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saving butterflies, moths and our environment
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Moths of the month: May 2012

This is a monthly series illustrating several characteristic moths to look out for in our area. Text and photos by Roy Leverton.

You can also view the other months by selecting the links at the bottom of this page.

Flame Carpet (R Leverton)

Flame Carpet Xanthorhoe designata

May through to early September, often in two overlapping broods.

Damp woodland, carr and scrub.

Formerly this widespread moth produced a partial second brood in our area only during good summers, but in recent years it has become much more regularly bivoltine.

Its caterpillar feeds on crucifers such as cresses, so it is commonest in damp open woodland. However, it is scarcer in urban or coastal areas, where the related species Garden Carpet (which also feeds on crucifers) replaces it.

Click on the image to enlarge it.

Clouded Silver (R Leverton)

Clouded Silver Lomographa temerata

May and June.

Open woodland and scrub.

Few moths are so pure a white as Clouded Silver. It may well be a recent arrival in our area, since older literature gives its northern limit as Argyll, and it is still quite local and infrequent here.

Its caterpillar feeds mainly on rosaceous trees and shrubs such as hawthorn, blackthorn and wild cherry. The adult rests in the foliage and is easily disturbed by day.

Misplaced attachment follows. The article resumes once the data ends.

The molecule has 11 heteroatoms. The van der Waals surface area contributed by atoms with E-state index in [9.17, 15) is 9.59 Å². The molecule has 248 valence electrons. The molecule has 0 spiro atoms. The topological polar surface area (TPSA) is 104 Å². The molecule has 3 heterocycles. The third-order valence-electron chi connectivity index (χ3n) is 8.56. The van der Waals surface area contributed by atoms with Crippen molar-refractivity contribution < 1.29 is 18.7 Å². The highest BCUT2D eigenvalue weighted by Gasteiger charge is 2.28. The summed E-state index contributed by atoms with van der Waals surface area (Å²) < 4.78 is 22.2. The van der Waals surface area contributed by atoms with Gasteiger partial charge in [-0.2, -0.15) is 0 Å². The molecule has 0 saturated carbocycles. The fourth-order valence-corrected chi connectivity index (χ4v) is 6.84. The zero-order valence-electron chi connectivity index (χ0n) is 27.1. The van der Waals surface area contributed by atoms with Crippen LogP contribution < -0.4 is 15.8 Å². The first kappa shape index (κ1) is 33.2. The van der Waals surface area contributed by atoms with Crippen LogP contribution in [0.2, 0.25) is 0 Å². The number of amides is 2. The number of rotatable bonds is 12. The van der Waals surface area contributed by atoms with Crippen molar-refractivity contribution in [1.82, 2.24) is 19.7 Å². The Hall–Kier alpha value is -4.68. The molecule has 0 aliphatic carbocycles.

Click on the image to enlarge it.

Iron Prominent (R Leverton)

Iron Prominent Notodonta dromedarius

May to August, probably in a mixture of one and two broods.

Woodland and carr.

The iron grey colour, complete with reddish streaks of rust, explains this moth's English name. Its scientific name, however, relates to its humped caterpillar (see Moths of the Month, August 2011).

In drier areas birch is the foodplant, with alder used in wetter areas.

Though widespread, this is a low-density species hardly ever found as an adult by day, and rarely numerous even in the moth trap.

Click on the image to enlarge it.

Scorched Wing (R Leverton)

Scorched Wing Plagodis dolabraria

May and June.

Deciduous woodland, especially oak.

This is also an aptly named species, looking as if it had only just escaped a fire with singed and buckled wings.

It is yet another recent arrival in our area. Until a decade ago it was not known north of Perthshire. It is still local and far from numerous - species at the edge of their range need ideal habitat to compensate for barely suitable climate.

As with most species in this subfamily, males come readily to light traps; the female (illustrated) is rarely found.

Click on the image to enlarge it.

Glaucous Shears (R Leverton)

Glaucous Shears Papestra biren

May into June.

Heathland and moorland.

This is mainly an upland and inland species found on almost all our moors, where the caterpillar feeds on a wide variety of low plants and shrubs. Clearly it is habitat rather than foodplant that determines its distribution.

The adult has a rather short flight period, peaking in the second half of May. At this time the adults can sometimes be found resting on fence posts, where their camouflage is slightly less effective than when they rest on rocks.

Click on the image to enlarge it.

View other months

January - February




November - December

2008: May | June | July | August | September

2009: May | June | July | August | September

2010: May | June | July | August | September

2011: May | June | July | August | September

2012: May | June | July | August | September

2013: May | June | July | August | September

2014: May | June | July | August | September

2015: May | June | July | August | September

2016: May | June | July | August | September

2017: May | June | July | August

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